Motorcycle Maintenance Guide

This is a guide to servicing your motorcycle like it should be. Many people just change the oil and think that's what a service is. There's a lot more to it than just that. I can always tell the "I change the oil myself" customer bikes. They are never properly serviced. I have no problem with people doing there own work, Just do it Right.

    • Air Pressure and Tread Front Tire 32 to 37psi recommended for everything except 21" tires. I run 40 to 45 psi to help prevent pot holes and such from bending rim. Look for uneven wear, cupping, dry rot and tread depth.

 

    • Air Pressure and Tread Rear Tire 32 to 37psi recommended for everything. Look for uneven wear, cupping, dry rot and tread depth.

 

    • Front Brake Pads check to see that there is sufficient pad material and that it is wearing evenly. Also lube pins that caliper slides on if you have single piston type. Check to see that caliper releases properly after applying brake (not draging)

 

    • Rear Brake Pads check to see that there is sufficient pad material and that it is wearing evenly. Also lube pins that caliper slides on if you have single piston type. Check to see that caliper releases properly after applying brake (not draging)

 

    • Front Brake Fluid Look to see it is full and fluid looks clean. Pull the cap off to do so. Don't just look through window!

 

    • Rear Brake fluidLook to see it is full and fluid looks clean. Pull the cap off to do so. Don't just look through window!

 

    • Mechanical Brakes Adjust and Grease Look to see that everything in the linkage or cable is working freely and is lubed. Only adjust rear brake after adjusting chain.

 

    • Fuel lines Look to see that there are no cracks and that clamps are in place. Check and clean the inline filter if you have one.

 

    • Oil Lines Look to make sure no cracked lines and that clamps are in place and there are no leaks.

 

    • Front Axle Nuts Check to see that it is tight. Check axle clamp nuts also.

 

    • Rear Axle Nuts Check to see that it is tight and cotter pin or any other locking / safety devices are in place.

 

    • Drive Belt / Chain Lube chain. Clean chain if excessively dirty. Check drive belt to see that it is properly adjusted and that there are no holes / tears in belt and that teeth are in good shape. **NOTE: "drive belt" is a commonly used term. The actual name is Polychain. This is important because a belt is tightened and a chain has some slack. Your rear drive belt should have some slack in it like a chain. Tightening it like a belt can cause excessive wear in belt and pulleys and I have seen a few destroyed  transmission output bearings.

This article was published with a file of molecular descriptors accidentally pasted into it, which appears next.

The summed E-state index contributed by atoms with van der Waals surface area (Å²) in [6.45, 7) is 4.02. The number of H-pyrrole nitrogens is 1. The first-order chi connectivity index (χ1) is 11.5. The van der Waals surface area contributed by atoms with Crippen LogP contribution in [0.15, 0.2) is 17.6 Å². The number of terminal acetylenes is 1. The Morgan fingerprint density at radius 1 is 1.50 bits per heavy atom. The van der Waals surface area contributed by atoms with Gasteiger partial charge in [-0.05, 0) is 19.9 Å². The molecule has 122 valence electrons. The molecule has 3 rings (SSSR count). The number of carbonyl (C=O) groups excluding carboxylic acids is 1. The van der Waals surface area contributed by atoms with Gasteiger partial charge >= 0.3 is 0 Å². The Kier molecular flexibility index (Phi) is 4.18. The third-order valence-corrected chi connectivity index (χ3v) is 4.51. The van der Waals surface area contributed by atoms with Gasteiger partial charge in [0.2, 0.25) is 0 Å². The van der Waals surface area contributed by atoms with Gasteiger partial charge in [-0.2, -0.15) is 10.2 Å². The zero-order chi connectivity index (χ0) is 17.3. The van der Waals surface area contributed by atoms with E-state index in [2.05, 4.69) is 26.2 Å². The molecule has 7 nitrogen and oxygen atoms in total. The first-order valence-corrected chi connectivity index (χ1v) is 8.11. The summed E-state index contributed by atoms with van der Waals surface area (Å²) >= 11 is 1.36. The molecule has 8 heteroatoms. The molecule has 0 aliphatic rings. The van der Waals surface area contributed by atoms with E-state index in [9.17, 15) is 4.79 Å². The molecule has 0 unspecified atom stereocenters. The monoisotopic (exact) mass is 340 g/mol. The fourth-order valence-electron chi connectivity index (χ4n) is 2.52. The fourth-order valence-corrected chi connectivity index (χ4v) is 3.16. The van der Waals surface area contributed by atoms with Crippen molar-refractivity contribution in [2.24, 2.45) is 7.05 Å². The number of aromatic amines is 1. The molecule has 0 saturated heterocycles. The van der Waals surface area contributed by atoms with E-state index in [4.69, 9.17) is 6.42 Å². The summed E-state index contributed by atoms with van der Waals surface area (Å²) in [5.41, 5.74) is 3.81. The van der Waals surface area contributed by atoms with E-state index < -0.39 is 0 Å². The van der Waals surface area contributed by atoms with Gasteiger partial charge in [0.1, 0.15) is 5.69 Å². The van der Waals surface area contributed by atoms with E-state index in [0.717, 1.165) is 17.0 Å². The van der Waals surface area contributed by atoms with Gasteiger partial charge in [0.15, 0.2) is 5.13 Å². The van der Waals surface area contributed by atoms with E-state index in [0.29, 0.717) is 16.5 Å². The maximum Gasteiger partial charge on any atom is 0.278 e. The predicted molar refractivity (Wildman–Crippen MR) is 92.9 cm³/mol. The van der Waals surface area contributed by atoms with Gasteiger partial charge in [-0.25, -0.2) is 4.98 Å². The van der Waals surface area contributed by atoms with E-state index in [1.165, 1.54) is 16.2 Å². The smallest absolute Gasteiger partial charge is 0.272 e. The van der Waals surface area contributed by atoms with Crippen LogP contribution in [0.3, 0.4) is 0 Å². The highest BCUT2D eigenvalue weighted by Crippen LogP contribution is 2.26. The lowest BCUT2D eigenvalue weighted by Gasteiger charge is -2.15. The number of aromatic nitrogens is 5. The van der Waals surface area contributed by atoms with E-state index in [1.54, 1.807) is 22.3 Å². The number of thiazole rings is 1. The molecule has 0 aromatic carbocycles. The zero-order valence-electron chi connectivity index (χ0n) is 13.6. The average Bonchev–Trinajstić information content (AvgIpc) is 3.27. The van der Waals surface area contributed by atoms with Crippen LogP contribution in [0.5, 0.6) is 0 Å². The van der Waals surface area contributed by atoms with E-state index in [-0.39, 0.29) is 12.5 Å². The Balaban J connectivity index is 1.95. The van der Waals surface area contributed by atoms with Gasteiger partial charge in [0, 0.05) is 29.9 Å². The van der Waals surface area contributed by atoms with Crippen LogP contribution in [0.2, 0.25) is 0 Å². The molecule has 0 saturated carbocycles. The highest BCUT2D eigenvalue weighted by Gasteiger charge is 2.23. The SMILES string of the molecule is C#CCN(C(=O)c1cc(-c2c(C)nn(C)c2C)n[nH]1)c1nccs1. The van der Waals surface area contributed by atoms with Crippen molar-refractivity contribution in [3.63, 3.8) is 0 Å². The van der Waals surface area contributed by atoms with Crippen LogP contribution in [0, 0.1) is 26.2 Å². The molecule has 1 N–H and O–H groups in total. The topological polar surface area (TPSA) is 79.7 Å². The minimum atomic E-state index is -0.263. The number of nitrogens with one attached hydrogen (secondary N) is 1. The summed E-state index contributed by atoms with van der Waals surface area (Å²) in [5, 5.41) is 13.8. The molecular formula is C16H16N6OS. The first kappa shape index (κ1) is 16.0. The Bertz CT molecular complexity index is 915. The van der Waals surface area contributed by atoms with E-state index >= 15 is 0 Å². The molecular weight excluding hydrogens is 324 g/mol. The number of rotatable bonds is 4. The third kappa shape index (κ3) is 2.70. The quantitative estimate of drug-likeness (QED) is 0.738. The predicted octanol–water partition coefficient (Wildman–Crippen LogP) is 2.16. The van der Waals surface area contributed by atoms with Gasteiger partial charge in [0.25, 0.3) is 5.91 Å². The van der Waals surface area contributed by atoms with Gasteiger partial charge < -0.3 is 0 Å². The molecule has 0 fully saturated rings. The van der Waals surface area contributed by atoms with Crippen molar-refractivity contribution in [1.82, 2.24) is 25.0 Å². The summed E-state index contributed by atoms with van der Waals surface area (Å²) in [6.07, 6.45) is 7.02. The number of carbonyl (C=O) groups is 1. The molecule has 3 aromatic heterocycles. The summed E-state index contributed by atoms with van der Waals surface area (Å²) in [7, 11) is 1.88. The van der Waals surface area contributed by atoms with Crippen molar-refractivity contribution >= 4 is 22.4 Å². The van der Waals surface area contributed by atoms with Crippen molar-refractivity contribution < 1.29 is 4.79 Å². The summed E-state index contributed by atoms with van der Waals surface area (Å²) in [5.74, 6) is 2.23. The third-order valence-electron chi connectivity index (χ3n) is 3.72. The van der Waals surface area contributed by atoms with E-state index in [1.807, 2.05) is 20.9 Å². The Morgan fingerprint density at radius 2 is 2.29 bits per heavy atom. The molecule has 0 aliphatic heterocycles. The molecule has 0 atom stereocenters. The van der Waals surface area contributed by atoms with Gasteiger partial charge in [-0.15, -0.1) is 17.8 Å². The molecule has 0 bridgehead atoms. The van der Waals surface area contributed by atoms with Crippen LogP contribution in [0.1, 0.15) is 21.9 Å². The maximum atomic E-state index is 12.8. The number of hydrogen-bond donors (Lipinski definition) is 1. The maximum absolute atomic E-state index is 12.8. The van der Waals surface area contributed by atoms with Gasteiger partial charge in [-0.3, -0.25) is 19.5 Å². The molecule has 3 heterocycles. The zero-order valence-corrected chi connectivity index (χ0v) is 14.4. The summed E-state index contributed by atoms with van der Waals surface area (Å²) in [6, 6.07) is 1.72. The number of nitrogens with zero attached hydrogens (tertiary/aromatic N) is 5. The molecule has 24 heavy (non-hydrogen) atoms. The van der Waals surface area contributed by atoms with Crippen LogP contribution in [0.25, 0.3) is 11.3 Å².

• Motor Oil and Filter Change out oil and filter. be sure to use proper filter. Unless it's a TwinCam there should be NO back flow valve in filter.

 

    • Primary Oil and chain/belt Change out primary oil. Check and adjust primary chain. If primary belt check to see it is in good shape and properly adjusted.

 

    • Transmission Oil Change out on Sportsters every time you change motor oil. On Big Twins I usually let it go a good 30,000 miles as it really doesn't get dirty and changing it is a waste.

 

    • Intake seals Check closely to see that the manifold is on tight and that there are no signs of the seals leaking. On "Rubber Band" type I always replace them yearly, as they are prone to cracking and leaking.

 

    • Pushrods Solid type lifters and pushrods should be checked and adjusted when you change out motor oil.

 

    • Points and Advance Unit Points generally last between 20 and 30,000 miles. They should be checked and gapped if necessary every time you change motor oil. The advance weights should be checked and lubed every 3 months if you are using the bike everyday. They have a tendency to dry out and cause all kinds of havoc when you least expect it.

 

    • Battery Connections These need to be checked every time you change out motor oil.They are notorious for coming loose. Be careful with them as the battery connections are only soft lead. Clean corrosion.

 

    • Charging System Check sitting voltage of battery. Maintenance free battery condition is check by voltage. A new battery has between 12.7 and 12.9 volts "sitting". Sitting means like sitting over night and the bike has not been run. A sitting voltage of 12.2 usually means the battery is on it's last days. Batteries usually die when it's really cold or really hot. Start the bike and check to see that the voltage is between 13.5 and 14.5 at about 2000 rpm.